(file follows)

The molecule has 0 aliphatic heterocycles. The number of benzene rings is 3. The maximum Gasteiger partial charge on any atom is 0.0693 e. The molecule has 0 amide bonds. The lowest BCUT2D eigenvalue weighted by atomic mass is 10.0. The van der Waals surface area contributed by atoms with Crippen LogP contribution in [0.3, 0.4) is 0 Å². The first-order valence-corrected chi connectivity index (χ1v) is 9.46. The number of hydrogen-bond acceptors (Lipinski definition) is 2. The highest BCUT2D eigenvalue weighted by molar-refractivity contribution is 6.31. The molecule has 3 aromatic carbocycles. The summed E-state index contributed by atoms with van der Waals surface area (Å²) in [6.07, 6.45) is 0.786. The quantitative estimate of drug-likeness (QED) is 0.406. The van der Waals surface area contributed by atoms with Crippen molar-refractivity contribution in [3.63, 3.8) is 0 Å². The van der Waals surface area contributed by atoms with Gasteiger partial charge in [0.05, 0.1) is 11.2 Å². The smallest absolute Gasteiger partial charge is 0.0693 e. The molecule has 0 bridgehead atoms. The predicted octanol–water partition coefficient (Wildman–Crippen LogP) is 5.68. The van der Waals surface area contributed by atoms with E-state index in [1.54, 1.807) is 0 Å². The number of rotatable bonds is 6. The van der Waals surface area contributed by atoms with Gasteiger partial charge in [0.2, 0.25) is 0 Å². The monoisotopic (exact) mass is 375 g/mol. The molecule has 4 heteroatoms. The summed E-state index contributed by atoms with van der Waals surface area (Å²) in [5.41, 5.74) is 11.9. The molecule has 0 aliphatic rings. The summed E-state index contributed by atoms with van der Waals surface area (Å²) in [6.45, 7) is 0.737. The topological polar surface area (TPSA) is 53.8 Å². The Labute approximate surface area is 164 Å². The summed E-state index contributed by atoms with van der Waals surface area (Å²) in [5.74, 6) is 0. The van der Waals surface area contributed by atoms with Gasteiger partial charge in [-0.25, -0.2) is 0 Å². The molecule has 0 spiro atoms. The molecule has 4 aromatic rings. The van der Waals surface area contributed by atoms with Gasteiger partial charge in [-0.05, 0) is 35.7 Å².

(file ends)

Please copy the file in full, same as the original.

The molecule has 0 aliphatic heterocycles. The number of benzene rings is 3. The maximum Gasteiger partial charge on any atom is 0.0693 e. The molecule has 0 amide bonds. The lowest BCUT2D eigenvalue weighted by atomic mass is 10.0. The van der Waals surface area contributed by atoms with Crippen LogP contribution in [0.3, 0.4) is 0 Å². The first-order valence-corrected chi connectivity index (χ1v) is 9.46. The number of hydrogen-bond acceptors (Lipinski definition) is 2. The highest BCUT2D eigenvalue weighted by molar-refractivity contribution is 6.31. The molecule has 3 aromatic carbocycles. The summed E-state index contributed by atoms with van der Waals surface area (Å²) in [6.07, 6.45) is 0.786. The quantitative estimate of drug-likeness (QED) is 0.406. The van der Waals surface area contributed by atoms with Crippen molar-refractivity contribution in [3.63, 3.8) is 0 Å². The van der Waals surface area contributed by atoms with Gasteiger partial charge in [0.05, 0.1) is 11.2 Å². The smallest absolute Gasteiger partial charge is 0.0693 e. The molecule has 0 bridgehead atoms. The predicted octanol–water partition coefficient (Wildman–Crippen LogP) is 5.68. The van der Waals surface area contributed by atoms with E-state index in [1.54, 1.807) is 0 Å². The number of rotatable bonds is 6. The van der Waals surface area contributed by atoms with Gasteiger partial charge in [0.2, 0.25) is 0 Å². The monoisotopic (exact) mass is 375 g/mol. The molecule has 4 heteroatoms. The summed E-state index contributed by atoms with van der Waals surface area (Å²) in [5.41, 5.74) is 11.9. The molecule has 0 aliphatic rings. The summed E-state index contributed by atoms with van der Waals surface area (Å²) in [6.45, 7) is 0.737. The topological polar surface area (TPSA) is 53.8 Å². The Labute approximate surface area is 164 Å². The summed E-state index contributed by atoms with van der Waals surface area (Å²) in [5.74, 6) is 0. The van der Waals surface area contributed by atoms with Gasteiger partial charge in [-0.25, -0.2) is 0 Å². The molecule has 0 spiro atoms. The molecule has 4 aromatic rings. The van der Waals surface area contributed by atoms with Gasteiger partial charge in [-0.05, 0) is 35.7 Å².